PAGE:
How is it that this team still looks flabbergasted to be trailing late in a football game? Seriously now. How is it that in the 16 years since the Bills played football in January that no offensive coordinator has had a specific plan laid out for “what to do in case of trailing by a touchdown”? Are we not considering this possibility? Do the Bills opt not to run through the two minute drill because they think they’ll definitely be leading when they reach the last minutes of the 4th quarter?
I’m not kidding. How can we possibly not be ready for this scenario? Last Thursday, with the clock winding down and the Bills down by one score, what did we see? Shot after shot after shot of Tyrod Taylor staring at the sidelines with his hands in the air, clearly unable to grasp what it was that Greg Roman wanted him to do next. Did we think there was no way we’d be trailing the Jets by the end of that game? Did we take any plays with the words “no-huddle” on them and set them on fire? ANSWER ME!!!
Alright… alright… I’ll be fine.
Thanks to all of these questions and more, I’ve reached the acceptance level of grief over the firing of Greg Roman. I have not, nor will I ever, watch film or scour through player quotes to get to the bottom of this, because it’s pointless. That’s what ESPN is for. Also, none of that ever really tells you anything. Would anyone like to look at old footage of Belichick coaching the Browns and see if there are any correlations to what he’s doing now? I didn’t think so.
Of course, I am in no way trying to compare Belichick and Roman. All I mean is every time a coach is fired, we rarely ever find out what the true cause was and it's always difficult to say who was really at fault. What we do know is that magically a bevy of stories will emerge about how people didn’t get along with them or their playcalling was too complex or they were simply in over their head. It doesn't matter if it's the coordinator, the head coach, or the ball-boy. Whatever the reason, everyone still left on the team will point at the guy walking out the door and say in unison, "There goes the source of all our troubles."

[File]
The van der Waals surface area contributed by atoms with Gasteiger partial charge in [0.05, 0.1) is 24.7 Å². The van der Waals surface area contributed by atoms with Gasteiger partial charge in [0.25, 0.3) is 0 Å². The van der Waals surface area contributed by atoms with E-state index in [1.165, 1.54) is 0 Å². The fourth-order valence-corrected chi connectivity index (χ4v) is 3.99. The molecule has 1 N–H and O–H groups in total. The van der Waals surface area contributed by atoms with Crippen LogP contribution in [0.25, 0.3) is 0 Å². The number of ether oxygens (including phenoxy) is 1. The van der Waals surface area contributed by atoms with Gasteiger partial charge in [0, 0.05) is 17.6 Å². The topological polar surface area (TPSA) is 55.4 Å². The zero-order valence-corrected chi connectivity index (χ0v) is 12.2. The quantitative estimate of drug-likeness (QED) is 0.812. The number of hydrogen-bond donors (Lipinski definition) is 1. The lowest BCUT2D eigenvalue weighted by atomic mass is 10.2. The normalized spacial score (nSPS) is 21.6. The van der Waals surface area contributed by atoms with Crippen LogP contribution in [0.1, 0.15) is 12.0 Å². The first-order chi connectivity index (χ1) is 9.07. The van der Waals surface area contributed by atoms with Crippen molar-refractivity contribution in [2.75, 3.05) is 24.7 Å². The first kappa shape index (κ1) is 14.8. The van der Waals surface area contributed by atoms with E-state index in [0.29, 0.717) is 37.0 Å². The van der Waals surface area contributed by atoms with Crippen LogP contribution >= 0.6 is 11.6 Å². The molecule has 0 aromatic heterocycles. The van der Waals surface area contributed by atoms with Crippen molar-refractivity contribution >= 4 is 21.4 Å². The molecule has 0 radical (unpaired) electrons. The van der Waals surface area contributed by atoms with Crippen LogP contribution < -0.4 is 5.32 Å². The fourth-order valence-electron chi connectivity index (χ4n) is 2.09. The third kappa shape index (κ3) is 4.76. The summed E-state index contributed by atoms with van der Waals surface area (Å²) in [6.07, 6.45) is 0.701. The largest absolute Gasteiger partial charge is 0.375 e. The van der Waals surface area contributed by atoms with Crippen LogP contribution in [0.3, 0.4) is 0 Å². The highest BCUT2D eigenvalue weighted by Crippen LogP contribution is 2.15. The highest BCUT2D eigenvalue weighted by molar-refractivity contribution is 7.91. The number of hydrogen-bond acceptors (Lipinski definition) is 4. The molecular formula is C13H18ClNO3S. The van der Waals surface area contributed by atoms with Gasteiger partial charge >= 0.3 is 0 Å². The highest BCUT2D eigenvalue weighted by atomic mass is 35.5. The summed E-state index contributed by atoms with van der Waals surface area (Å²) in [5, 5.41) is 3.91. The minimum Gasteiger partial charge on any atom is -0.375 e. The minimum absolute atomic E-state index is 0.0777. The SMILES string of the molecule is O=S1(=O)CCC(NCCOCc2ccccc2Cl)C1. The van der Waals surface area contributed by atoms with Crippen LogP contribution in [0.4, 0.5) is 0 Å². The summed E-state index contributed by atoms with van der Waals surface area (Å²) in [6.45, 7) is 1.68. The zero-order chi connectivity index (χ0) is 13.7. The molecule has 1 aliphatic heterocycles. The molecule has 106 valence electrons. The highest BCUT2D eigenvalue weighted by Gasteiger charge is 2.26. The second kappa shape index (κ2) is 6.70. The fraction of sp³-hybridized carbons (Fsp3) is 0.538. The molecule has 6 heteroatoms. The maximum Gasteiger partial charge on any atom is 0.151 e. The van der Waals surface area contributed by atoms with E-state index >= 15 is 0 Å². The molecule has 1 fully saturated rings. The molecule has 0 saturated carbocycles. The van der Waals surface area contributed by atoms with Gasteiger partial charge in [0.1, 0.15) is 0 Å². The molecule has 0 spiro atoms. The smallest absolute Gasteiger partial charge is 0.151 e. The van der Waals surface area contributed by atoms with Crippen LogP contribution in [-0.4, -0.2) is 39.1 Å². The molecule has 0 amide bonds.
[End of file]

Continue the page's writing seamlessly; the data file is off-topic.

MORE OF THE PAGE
Coordinators, specifically, are always fired because their gameplans were too complex. And the person who is replacing them is going to get “back to basics.” Always. Whenever a new plan is installed, midseason, it’s about simplifying things. To be fair, it would sound ridiculous if Lynn had come in and said, “These guys better get ready for some homework because I’m adding 50 new plays to our playbook.” But you’re definitely gonna hear a lot of quotes like, “We just need to get back to having fun” and “Coach (Insert name of guy who’s probably going to get fired soon too) is just letting us go out there and do what we do!” This, of course, is total horseshit. If you’re lucky, you get a boost for a game or two, but it never lasts. Remember when Dan Campbell was maybe the guy to turn the Dolphins around? Exactly.
Messing with coordinators has become the easiest knee-jerk reaction for head coaches or general managers when the spotlight is getting its hottest. I’ve lost track of how many times Mike McCarthy has relinquished and retaken the job of play-calling for the Packers. And somehow people like me still fall for it. Oh yes, dear reader, I say all this, but my optimism has not left me completely. Within two days of finding out Roman was gone, I was on the phone with my Dad saying things like, “I meeeeean, if Lynn can get the running game going again and take some of the pressure off Tyrod…” I’m hopelessly hopeful. Let’s do this.